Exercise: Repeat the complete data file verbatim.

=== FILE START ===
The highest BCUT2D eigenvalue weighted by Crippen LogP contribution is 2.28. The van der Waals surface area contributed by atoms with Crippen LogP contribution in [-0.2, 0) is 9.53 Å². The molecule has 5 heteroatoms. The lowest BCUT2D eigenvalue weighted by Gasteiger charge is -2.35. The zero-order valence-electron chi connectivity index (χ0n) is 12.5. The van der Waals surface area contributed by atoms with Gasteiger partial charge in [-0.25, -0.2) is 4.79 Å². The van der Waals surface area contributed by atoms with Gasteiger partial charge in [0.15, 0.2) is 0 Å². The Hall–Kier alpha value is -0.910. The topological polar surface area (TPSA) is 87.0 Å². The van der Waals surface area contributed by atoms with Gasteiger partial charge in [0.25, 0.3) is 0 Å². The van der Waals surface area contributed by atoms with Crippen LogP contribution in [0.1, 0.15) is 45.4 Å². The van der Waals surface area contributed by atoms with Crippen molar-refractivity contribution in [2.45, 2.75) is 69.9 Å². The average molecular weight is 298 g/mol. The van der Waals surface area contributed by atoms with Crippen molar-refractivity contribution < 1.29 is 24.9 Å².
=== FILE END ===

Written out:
The highest BCUT2D eigenvalue weighted by Crippen LogP contribution is 2.28. The van der Waals surface area contributed by atoms with Crippen LogP contribution in [-0.2, 0) is 9.53 Å². The molecule has 5 heteroatoms. The lowest BCUT2D eigenvalue weighted by Gasteiger charge is -2.35. The zero-order valence-electron chi connectivity index (χ0n) is 12.5. The van der Waals surface area contributed by atoms with Gasteiger partial charge in [-0.25, -0.2) is 4.79 Å². The van der Waals surface area contributed by atoms with Gasteiger partial charge in [0.15, 0.2) is 0 Å². The Hall–Kier alpha value is -0.910. The topological polar surface area (TPSA) is 87.0 Å². The van der Waals surface area contributed by atoms with Gasteiger partial charge in [0.25, 0.3) is 0 Å². The van der Waals surface area contributed by atoms with Crippen LogP contribution in [0.1, 0.15) is 45.4 Å². The van der Waals surface area contributed by atoms with Crippen molar-refractivity contribution in [2.45, 2.75) is 69.9 Å². The average molecular weight is 298 g/mol. The van der Waals surface area contributed by atoms with Crippen molar-refractivity contribution < 1.29 is 24.9 Å².